Director: Louis Leterrier
Cast: Vin Diesel, Michelle Rodriguez, Tyrese Gibson, Chris “Ludacris” Bridges, Nathalie Emmanuel, Jordana Brewster, Sung Kang, Jason Statham, John Cena, Scott Eastwood, Helen Mirren, Charlize Theron, Brie Larson, Alan Richtson, Daniela Melchior, Rita Moreno
Runtime: 2 hr 21 mins
Rating: PG13 (Some Violence and Drug References)
Released By: UIP
Opening Day: 18 May 2023
Synopsis: Fast X, the tenth film in the Fast & Furious Saga, launches the final chapters of one of cinema’s most storied and popular global franchises, now in its third decade and still going strong with the same core cast and characters as when it began. Over many missions and against impossible odds, Dom Toretto (Vin Diesel) and his family have outsmarted, out-nerved and outdriven every foe in their path. Now, they confront the most lethal opponent they’ve ever faced: A terrifying threat emerging from the shadows of the past who’s fueled by blood revenge, and who is determined to shatter this family and destroy everything—and everyone—that Dom loves, forever. In 2011’s Fast Five, Dom and his crew took out nefarious Brazilian drug kingpin Hernan Reyes and decapitated his empire on a bridge in Rio De Janeiro. What they didn’t know was that Reyes’ son, Dante (Aquaman’s Jason Momoa), witnessed it all and has spent the last 12 years masterminding a plan to make Dom pay the ultimate price. Dante’s plot will scatter Dom’s family from Los Angeles to the catacombs of Rome, from Brazil to London and from Portugal to Antarctica. New allies will be forged and old enemies will resurface. But everything changes when Dom discovers that his own 8-year-old son (Leo Abelo Perry, Black-ish) is the ultimate target of Dante’s vengeance.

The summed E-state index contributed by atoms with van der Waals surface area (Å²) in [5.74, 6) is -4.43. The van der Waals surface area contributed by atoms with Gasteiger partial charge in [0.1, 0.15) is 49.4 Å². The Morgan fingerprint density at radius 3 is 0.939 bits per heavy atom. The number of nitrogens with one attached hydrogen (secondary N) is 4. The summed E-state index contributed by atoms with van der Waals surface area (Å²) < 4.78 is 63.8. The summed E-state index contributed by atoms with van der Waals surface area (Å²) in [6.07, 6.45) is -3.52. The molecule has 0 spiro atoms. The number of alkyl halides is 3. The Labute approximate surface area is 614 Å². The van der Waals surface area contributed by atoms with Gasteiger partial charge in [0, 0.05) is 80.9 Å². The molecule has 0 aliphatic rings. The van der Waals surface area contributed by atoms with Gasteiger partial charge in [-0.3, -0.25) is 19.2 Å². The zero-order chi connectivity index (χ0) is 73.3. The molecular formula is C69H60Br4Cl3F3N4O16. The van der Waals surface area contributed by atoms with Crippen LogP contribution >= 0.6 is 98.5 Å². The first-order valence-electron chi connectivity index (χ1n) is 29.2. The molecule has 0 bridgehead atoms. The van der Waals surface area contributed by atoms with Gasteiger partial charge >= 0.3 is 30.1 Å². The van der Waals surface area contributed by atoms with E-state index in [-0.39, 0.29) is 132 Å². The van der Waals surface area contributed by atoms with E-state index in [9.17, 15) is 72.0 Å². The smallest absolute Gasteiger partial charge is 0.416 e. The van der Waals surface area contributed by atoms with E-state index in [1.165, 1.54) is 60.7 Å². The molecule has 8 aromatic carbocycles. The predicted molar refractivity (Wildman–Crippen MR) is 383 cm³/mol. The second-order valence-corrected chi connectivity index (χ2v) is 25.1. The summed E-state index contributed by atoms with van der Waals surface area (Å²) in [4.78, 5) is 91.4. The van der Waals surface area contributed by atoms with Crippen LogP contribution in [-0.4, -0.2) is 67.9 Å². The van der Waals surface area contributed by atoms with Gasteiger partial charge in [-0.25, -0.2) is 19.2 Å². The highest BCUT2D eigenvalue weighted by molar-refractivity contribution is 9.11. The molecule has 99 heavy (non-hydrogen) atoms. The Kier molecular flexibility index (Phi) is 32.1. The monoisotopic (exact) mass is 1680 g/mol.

As much as he was responsible for some of the best entries of the ‘Fast and Furious’ franchise, we cannot say we were too upset when Justin Lin walked away from ‘Fast X’ one week into production, purportedly due to a disagreement with Vin Diesel. Indeed, if ‘F9’ was anything to go by, Lin had run out of steam by the last entry, which was dull, tedious and aggravating to watch. And yet, it is for the same reason that we did not have our hopes up for what was earlier promised to be the first of a two-parter finale, which we thought needed some creatively deliberate construction by a veteran (say writer Chris Morgan) to make the send-off worthwhile.